(Part 2 of our 3-part salute to dads for Father's Day comes from Carole Loftin, one of my sister's best friends since they shared a house their senior year in college. Carole, who works for an airline, has been tremendously kind to my family, including flying my sister and me to London for free when we went to scatter my mother's ashes — Melinda)
My father is a man of few words. He’s not one for long conversations, whether in person or on the telephone, and he doesn’t like to talk about himself. I could go on at length about what a good man he is, but in keeping with Dad’s communication style, I’ll try to keep this brief.
Dad was born in Wilmington, NC. Immediately after graduating from high school in 1944, Dad served in the Army Air Corps from 1944 to 1946 and then again 1951-52 during the Korean War. In between his military service, he attended Davidson College, a small, (then) all-male private liberal arts college outside Charlotte, on the GI Bill. Even with tuition covered, cash was tight, so he devised a barter system to minimize his cash outlay: he waited tables at his boarding house (free meals), he served as Treasurer of his fraternity (fraternity dues), and he acted as a barber’s “PR man” (free haircuts). He met my mother in 1954 on a blind date, they were married in 1955, and my sister was born the following year. I followed in 1958, and my brother was born in 1961.
My mother likes to tell the story that when my sister and I were toddlers, she told my father that she didn't see how they'd ever manage to put us through college. He responded "We just need a plan," and he proceeded to come up with that plan. Mom gives him full credit for putting the three of us through college without any of us having to borrow money (despite my attending Davidson with its hefty private institution tuition) and for their financial security in retirement. Mom certainly did her part - she went to work once all of us kids were in school, cut coupons and came up with a weekly meal plan, cooked dinner every night and in general pinched pennies - but Dad had the vision and, ultimately, the plan about how to achieve their financial goals.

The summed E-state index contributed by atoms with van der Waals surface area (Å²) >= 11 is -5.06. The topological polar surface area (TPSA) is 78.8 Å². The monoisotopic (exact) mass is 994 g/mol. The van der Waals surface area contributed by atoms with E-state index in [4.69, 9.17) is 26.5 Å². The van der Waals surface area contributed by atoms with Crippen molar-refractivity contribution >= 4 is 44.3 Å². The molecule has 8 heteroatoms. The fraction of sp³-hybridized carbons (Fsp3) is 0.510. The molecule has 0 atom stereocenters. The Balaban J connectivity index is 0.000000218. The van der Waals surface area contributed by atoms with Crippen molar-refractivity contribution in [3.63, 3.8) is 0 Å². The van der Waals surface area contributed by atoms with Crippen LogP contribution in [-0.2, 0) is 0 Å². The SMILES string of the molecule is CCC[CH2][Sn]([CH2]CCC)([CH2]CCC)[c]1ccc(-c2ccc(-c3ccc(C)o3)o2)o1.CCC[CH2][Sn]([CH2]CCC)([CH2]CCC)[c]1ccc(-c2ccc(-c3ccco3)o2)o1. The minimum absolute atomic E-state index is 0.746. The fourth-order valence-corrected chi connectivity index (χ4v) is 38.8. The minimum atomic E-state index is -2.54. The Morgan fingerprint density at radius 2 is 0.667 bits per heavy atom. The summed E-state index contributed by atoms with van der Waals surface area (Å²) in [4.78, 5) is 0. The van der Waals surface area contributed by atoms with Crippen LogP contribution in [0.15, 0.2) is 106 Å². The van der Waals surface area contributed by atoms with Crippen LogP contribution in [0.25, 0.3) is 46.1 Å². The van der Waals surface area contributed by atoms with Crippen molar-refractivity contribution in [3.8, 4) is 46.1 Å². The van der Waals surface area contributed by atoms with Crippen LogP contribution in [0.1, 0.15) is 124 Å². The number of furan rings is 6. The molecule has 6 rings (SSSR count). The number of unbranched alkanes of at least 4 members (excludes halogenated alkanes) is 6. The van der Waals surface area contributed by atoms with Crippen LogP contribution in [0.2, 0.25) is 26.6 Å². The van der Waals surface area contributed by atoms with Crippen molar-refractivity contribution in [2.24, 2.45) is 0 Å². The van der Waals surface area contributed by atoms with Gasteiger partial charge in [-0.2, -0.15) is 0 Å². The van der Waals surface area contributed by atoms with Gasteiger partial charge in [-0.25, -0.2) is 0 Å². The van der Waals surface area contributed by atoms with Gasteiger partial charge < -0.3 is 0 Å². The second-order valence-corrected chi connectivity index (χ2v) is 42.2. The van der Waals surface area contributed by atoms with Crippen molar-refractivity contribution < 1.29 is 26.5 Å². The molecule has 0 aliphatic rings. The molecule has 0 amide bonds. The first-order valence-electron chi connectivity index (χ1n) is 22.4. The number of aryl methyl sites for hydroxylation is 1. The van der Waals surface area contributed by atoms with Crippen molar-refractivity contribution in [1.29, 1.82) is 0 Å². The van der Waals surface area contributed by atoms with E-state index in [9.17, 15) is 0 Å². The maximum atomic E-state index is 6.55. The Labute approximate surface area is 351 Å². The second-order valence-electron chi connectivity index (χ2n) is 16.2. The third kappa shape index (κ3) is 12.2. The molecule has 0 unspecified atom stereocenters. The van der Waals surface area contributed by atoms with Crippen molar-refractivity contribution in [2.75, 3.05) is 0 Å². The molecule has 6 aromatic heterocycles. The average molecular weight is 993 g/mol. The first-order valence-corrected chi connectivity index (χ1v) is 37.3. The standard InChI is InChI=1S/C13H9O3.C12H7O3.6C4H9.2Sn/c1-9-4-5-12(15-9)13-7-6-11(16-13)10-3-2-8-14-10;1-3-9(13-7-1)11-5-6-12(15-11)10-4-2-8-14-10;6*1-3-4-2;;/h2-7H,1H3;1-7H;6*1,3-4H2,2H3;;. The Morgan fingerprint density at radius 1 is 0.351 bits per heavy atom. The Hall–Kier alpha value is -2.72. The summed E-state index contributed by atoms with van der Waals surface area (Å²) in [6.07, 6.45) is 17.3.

My father is also extremely generous, although you’d never know it because he doesn’t broadcast it in any way. He tells my Mom that he’d rather give money away than spend it. She says that he’s going to drag her into heaven with him.
Dad turned 87 in March. He remains a dedicated husband to his wife of almost 58 years as well as a loving father and a proud grandfather. He continues to play golf every day. He mows the grass and does the handiwork around the house and tends his many outdoor flowers and plants. I got my love of gardening and nature from him along with my love for all of God's creatures. Today's donation goes to The Nature Conservancy, which I’ve supported for many years, in my father’s honor. The Nature Conservancy focuses on the conservation of important global habitats. I am so blessed to be Sam Loftin's daughter. Happy Father's Day, Dad. I love you.
June 15: www.nature.org